But, this battle is more long drawn and deeper than what meets the eye. Over the years, trans people are used to being treated inhumanly by the binary people who have conveniently forgotten our rich culture of acceptance and all the mythological figures.
The majority of the population find it difficult in accepting and understanding the non-binary issues of health, sexual drive, need for acceptance or their emotional well being. This trauma of unacceptability is deeply entrenched in their heart of the transgenders due to lack of opportunities, resort to sex work, alcohol and violence. Societal induced seclusion on them turns makes them suspicious and aggressive towards society at large.
Change is steadily but surely happening. We are slowly beginning to understand that gender fluidity is a reality.
However, the challenge lies at the grassroot levels where a trans person is denied medical checks up even today. In a conversation with Aryan Pasha, India’s first trans man body builder, he narrated the trauma he faced while growing up of not being able to confide in anyone about his menstrual cycles. Yes! trans men do menstruate and they live in constant panic to not be bullied or beaten up when they need to change their sanitary napkin in a male toilet that doesn’t have privacy and it’s an open space in all public urinals.
As we progress, education of inclusivity must be incorporated at a basic level.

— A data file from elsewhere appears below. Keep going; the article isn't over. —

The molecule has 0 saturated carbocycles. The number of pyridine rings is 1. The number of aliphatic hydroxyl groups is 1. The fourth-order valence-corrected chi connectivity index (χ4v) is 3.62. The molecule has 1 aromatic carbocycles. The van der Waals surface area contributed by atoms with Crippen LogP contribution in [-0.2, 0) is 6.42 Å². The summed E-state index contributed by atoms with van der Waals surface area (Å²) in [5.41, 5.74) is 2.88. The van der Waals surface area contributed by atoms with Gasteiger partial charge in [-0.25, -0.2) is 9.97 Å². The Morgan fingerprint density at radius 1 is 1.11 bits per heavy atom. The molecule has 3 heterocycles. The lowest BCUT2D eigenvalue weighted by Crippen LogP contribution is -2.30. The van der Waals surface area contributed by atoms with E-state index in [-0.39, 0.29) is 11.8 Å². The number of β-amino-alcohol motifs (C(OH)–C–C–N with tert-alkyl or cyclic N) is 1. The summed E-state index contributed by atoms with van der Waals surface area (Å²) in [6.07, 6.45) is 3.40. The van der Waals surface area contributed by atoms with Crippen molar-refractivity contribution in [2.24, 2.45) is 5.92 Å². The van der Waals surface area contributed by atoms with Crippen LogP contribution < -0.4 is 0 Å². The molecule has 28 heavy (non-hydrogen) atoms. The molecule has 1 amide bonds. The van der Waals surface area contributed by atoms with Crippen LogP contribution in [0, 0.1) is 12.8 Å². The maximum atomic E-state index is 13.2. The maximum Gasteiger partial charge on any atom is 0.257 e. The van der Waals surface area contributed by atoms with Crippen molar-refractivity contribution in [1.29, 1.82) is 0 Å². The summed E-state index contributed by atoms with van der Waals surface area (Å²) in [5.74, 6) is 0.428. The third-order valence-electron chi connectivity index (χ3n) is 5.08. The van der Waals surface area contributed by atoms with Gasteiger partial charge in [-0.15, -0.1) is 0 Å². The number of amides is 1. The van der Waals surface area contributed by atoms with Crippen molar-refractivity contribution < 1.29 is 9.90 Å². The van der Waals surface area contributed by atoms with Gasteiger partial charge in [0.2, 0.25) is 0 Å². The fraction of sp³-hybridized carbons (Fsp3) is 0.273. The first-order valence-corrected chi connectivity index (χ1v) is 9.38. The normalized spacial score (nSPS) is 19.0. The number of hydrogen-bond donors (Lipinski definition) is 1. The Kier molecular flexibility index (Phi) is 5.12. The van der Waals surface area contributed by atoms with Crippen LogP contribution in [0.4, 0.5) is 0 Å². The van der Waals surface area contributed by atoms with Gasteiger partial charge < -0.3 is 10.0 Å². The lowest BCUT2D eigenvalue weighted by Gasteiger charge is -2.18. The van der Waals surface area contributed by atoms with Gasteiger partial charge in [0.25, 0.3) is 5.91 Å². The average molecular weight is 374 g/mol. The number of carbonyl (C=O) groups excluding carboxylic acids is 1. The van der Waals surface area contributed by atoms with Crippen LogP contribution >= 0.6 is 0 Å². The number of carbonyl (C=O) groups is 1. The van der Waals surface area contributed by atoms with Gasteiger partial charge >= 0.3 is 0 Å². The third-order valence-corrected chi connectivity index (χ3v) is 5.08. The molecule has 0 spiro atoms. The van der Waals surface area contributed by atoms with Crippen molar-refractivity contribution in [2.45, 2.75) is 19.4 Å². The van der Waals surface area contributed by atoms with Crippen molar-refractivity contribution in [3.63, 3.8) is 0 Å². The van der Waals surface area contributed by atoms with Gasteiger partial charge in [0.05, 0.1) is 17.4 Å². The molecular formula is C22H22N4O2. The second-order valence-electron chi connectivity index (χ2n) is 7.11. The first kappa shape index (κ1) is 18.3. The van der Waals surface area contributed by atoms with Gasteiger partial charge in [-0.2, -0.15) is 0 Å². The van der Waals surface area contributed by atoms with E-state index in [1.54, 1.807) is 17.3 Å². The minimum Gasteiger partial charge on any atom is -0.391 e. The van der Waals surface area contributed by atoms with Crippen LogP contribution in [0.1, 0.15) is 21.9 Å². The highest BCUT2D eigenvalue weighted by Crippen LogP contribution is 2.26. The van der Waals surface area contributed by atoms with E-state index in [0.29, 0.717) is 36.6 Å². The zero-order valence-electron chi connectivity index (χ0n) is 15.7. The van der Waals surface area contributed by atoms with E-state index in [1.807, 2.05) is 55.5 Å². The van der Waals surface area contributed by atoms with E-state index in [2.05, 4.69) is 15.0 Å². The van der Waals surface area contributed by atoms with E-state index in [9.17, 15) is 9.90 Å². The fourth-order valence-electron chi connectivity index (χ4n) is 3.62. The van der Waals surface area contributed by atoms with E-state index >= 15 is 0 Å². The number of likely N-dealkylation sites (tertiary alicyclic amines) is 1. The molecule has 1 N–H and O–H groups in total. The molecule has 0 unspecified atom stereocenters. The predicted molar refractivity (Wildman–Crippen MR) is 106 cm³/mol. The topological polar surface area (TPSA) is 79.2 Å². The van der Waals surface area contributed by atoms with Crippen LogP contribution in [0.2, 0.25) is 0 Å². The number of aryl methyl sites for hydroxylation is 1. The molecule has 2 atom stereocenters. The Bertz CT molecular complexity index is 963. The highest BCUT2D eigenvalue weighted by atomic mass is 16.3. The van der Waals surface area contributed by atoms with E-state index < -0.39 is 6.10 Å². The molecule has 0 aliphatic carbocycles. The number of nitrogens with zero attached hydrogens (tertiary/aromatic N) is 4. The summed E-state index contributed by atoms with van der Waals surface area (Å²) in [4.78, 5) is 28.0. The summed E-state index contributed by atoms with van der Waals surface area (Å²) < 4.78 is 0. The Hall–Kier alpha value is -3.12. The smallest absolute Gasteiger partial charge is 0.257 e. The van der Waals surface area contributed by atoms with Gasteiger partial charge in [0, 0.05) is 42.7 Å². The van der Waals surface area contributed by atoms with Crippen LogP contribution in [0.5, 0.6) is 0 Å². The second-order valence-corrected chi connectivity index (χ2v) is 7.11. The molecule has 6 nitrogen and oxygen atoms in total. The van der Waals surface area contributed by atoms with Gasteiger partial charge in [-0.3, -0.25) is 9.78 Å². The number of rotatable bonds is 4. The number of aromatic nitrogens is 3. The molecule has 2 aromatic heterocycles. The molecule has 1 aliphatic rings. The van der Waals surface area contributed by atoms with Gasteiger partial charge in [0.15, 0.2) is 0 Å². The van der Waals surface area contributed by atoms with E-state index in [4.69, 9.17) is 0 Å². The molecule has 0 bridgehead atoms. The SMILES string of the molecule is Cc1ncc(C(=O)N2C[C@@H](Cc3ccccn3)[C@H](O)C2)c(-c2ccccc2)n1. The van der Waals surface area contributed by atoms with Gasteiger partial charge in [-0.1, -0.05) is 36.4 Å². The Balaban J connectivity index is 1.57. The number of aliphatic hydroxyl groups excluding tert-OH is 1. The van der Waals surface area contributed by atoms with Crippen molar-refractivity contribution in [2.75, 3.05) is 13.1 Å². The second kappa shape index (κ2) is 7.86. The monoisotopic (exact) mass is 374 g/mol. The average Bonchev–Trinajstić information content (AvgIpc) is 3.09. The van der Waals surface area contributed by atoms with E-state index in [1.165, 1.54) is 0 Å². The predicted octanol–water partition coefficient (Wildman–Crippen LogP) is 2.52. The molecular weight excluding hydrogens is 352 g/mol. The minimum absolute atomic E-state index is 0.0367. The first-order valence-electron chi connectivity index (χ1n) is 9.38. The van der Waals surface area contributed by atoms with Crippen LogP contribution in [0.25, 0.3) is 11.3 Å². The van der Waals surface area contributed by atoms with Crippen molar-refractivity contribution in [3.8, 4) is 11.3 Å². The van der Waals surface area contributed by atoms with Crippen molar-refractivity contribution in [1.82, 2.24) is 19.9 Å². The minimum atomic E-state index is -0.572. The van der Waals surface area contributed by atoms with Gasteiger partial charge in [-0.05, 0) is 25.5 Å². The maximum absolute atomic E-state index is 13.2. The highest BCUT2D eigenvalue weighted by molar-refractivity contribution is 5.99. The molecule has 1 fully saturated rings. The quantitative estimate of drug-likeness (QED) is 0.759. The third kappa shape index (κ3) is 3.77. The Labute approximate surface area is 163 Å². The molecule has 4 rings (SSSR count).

With the job reservation for transgenders, the rest of the employees in the government offices must be also be sensitised towards the third gender. Transgenders inclusivity must begin very early on. It must begin in schools with transgender teachers for young impressionable children. This is where the foundation of non-stereotyping of gender will begin its genesis.
There is also worry about the trauma the transgender might face if they are treated with inequality by the other employees.
Will there be a law enforced on any transgression or anyone who might show resistance and hostility towards them?
Joining the mainstream life must be for a secure life for transgenders. It must be economically, emotionally and substantially different for them. There must be an environment of security as opposed to the brutality of begging at traffic signals.
It must begin with our attitude towards them. To ensure that they do not return to the life of indignity, the working environment must be kind with empathy. The government must put aside a budget for toilets where they do not feel violated or threatened by others. Many transgenders and activists are still emotionally denied love by their parents and very few have healed from their past.
Sadly, a young 17-year-old transgender committed suicide last month unable to handle the brutality she faced on traffic signals as a sex worker. If only someone could tell her to ‘hold on!’.
We are at the tip of the iceberg, that is surely and slowly shifting. All non-binary people must embrace and acknowledge that change is the only constant.
Mohua Chinappa hosts a popular podcast on gender and social issues called The Mohua Show and is the author of Nautanki Saala and Other Stories.